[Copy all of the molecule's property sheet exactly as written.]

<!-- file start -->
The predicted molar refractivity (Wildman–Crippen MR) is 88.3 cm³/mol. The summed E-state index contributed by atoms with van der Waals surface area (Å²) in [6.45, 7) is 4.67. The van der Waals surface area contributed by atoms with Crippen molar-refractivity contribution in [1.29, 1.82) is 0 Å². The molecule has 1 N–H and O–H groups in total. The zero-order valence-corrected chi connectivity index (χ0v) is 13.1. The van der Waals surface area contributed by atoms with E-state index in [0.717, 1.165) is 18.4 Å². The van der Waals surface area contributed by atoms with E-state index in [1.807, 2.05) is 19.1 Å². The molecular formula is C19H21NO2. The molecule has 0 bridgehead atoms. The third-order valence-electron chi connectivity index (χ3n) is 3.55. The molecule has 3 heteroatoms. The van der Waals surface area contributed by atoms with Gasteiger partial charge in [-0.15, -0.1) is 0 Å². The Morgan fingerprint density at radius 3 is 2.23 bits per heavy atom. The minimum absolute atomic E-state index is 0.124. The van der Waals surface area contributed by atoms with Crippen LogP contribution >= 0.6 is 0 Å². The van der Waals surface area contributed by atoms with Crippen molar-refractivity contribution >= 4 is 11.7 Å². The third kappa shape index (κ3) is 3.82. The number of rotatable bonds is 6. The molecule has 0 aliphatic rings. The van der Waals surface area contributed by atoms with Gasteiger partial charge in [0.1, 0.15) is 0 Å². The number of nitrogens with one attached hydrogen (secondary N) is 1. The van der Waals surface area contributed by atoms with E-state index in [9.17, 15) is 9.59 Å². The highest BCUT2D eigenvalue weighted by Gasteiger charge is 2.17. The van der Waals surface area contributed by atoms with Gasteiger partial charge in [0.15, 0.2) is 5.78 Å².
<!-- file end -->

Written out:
The predicted molar refractivity (Wildman–Crippen MR) is 88.3 cm³/mol. The summed E-state index contributed by atoms with van der Waals surface area (Å²) in [6.45, 7) is 4.67. The van der Waals surface area contributed by atoms with Crippen molar-refractivity contribution in [1.29, 1.82) is 0 Å². The molecule has 1 N–H and O–H groups in total. The zero-order valence-corrected chi connectivity index (χ0v) is 13.1. The van der Waals surface area contributed by atoms with E-state index in [0.717, 1.165) is 18.4 Å². The van der Waals surface area contributed by atoms with E-state index in [1.807, 2.05) is 19.1 Å². The molecular formula is C19H21NO2. The molecule has 0 bridgehead atoms. The third-order valence-electron chi connectivity index (χ3n) is 3.55. The molecule has 3 heteroatoms. The van der Waals surface area contributed by atoms with Gasteiger partial charge in [-0.15, -0.1) is 0 Å². The Morgan fingerprint density at radius 3 is 2.23 bits per heavy atom. The minimum absolute atomic E-state index is 0.124. The van der Waals surface area contributed by atoms with Crippen LogP contribution >= 0.6 is 0 Å². The van der Waals surface area contributed by atoms with Crippen molar-refractivity contribution >= 4 is 11.7 Å². The third kappa shape index (κ3) is 3.82. The number of rotatable bonds is 6. The molecule has 0 aliphatic rings. The van der Waals surface area contributed by atoms with Gasteiger partial charge in [0.1, 0.15) is 0 Å². The number of nitrogens with one attached hydrogen (secondary N) is 1. The van der Waals surface area contributed by atoms with E-state index in [9.17, 15) is 9.59 Å². The highest BCUT2D eigenvalue weighted by Gasteiger charge is 2.17. The van der Waals surface area contributed by atoms with Gasteiger partial charge in [0.15, 0.2) is 5.78 Å².